We might lament our lack of choices of high-speed internet providers, or how our wifi sometimes doesn’t work in the bathroom. But we have the luxury of complaining – we’re among a lucky third of the world’s population that even has internet access.
That means a whopping 66% of the people on this planet can’t get online. What’s more, about 75% of the offline population is concentrated in 20 countries – and is disproportionately rural, low income, elderly, illiterate, and female.
Google wants to fix this, and has come up with an innovative solution. It’s called “Project Loon,” and its mission is to provide internet access to rural and remote areas. Not with costly towers or underground fibre cables, but with fleets of high-altitude balloons.
These balloons soar at an altitude of approximately 32km, well above weather and airplanes. End users access the balloons’ wireless capabilities using antennae attached to buildings. The signals travel, daisy-chain-style, balloon to balloon, to a ground station connected to an ISP. The project is currently being tested in the Southern Hemisphere, but Google hopes to eventually get the entire world online.
Is this creepy?
Conspiracy theorists love to point out how Google is slowly taking over the world.
The company has its hands in almost every pie, from the obvious (online advertising, software, operating systems, maps, phones, laptops, shopping, gaming, messaging) to the less obvious (self-driving cars, robots, more robots, space exploration) to the unexpected and obscure (constitution design, the data visualization of small arms and ammunitions, a network against violent extremism).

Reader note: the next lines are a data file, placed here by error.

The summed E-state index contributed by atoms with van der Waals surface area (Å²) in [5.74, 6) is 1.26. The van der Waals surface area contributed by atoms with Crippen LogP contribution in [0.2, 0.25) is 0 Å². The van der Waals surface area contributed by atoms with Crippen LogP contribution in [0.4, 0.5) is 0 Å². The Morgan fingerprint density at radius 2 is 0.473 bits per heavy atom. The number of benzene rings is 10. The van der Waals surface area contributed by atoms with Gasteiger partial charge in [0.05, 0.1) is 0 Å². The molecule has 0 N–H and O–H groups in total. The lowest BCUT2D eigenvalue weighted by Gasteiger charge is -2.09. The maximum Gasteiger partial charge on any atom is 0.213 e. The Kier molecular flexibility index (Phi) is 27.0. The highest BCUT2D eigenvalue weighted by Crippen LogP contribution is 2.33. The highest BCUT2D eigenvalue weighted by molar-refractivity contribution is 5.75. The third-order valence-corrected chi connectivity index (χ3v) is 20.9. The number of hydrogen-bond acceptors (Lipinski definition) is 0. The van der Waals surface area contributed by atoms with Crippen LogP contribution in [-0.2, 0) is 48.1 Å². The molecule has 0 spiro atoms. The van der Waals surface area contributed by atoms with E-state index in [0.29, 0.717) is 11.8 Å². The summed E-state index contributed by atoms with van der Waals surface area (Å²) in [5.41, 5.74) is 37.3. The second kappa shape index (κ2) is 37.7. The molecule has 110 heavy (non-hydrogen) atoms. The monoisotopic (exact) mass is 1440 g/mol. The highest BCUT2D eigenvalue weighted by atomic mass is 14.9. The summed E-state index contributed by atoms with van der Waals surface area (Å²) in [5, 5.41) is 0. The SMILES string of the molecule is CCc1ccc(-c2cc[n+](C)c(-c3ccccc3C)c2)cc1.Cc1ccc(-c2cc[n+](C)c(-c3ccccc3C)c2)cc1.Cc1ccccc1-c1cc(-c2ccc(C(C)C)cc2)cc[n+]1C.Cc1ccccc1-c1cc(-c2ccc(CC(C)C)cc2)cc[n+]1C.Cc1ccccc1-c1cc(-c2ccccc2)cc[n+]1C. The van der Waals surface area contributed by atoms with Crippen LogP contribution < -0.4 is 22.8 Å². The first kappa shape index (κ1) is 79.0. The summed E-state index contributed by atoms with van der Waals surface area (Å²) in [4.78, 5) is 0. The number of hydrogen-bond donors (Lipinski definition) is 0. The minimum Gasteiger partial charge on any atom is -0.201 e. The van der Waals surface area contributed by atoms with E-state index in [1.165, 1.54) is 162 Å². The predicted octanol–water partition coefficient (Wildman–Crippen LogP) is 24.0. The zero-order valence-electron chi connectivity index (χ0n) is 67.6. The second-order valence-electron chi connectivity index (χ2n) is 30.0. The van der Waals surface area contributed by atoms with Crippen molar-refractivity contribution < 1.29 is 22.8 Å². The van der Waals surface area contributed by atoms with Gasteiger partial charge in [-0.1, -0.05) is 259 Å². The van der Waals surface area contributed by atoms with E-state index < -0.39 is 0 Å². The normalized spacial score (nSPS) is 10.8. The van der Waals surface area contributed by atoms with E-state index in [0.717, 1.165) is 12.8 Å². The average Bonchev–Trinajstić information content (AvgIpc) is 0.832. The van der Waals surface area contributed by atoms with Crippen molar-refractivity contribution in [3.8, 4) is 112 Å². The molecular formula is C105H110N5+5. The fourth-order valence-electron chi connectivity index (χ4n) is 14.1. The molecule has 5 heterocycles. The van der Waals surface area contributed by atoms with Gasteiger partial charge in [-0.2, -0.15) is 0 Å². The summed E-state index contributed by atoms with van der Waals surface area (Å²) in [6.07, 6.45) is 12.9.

“Google isn’t just the backbone of the Internet anymore. It’s rapidly becoming the backbone of your entire life, all thanks to data you’re voluntarily giving up to a private company based on your Web searches, photos, Gmail messages, and more.” (Steve Kovach, Business Insider)
Nothing seems more 1984-esque than being observed from the skies, and Google’s recent acquisition of the solar-powered drone manufacturing firm Titan Aerospace is fuelling rumours that Google may be redefining the term “evil” in its unofficial slogan, “don’t be evil.”
Is this crazy?
These solar-powered balloons can only move up and down. They are at the whim of air currents, and may not be operable in storms. Not to mention the UFO-like connotations: imagine you’re a farmer in rural South Africa and you find one of these dropped in your field.
Philanthropist, rich guy and tech giant Bill Gates criticized the project for not addressing real world problems.
“When you’re dying of malaria, I suppose you’ll look up and see that balloon, and I’m not sure how it’ll help you.” (Bloomberg)
But Google is confident that internet access will grant greater access to education, healthcare, food security, and economic developments.
Is this crazy cool?
Sure, Google may be trying to take over the world. And sure, these wifi balloons probably won’t work in a storm, but they provide a much more reliable source of internet access than what many people in developing countries have now, which is either NO access or crowding around a wifi bus when it passes through town every few days.
In any case, no one can claim Google is lacking creativity. Whether or not they’re keeping true to their motto, well, that remains to be seen.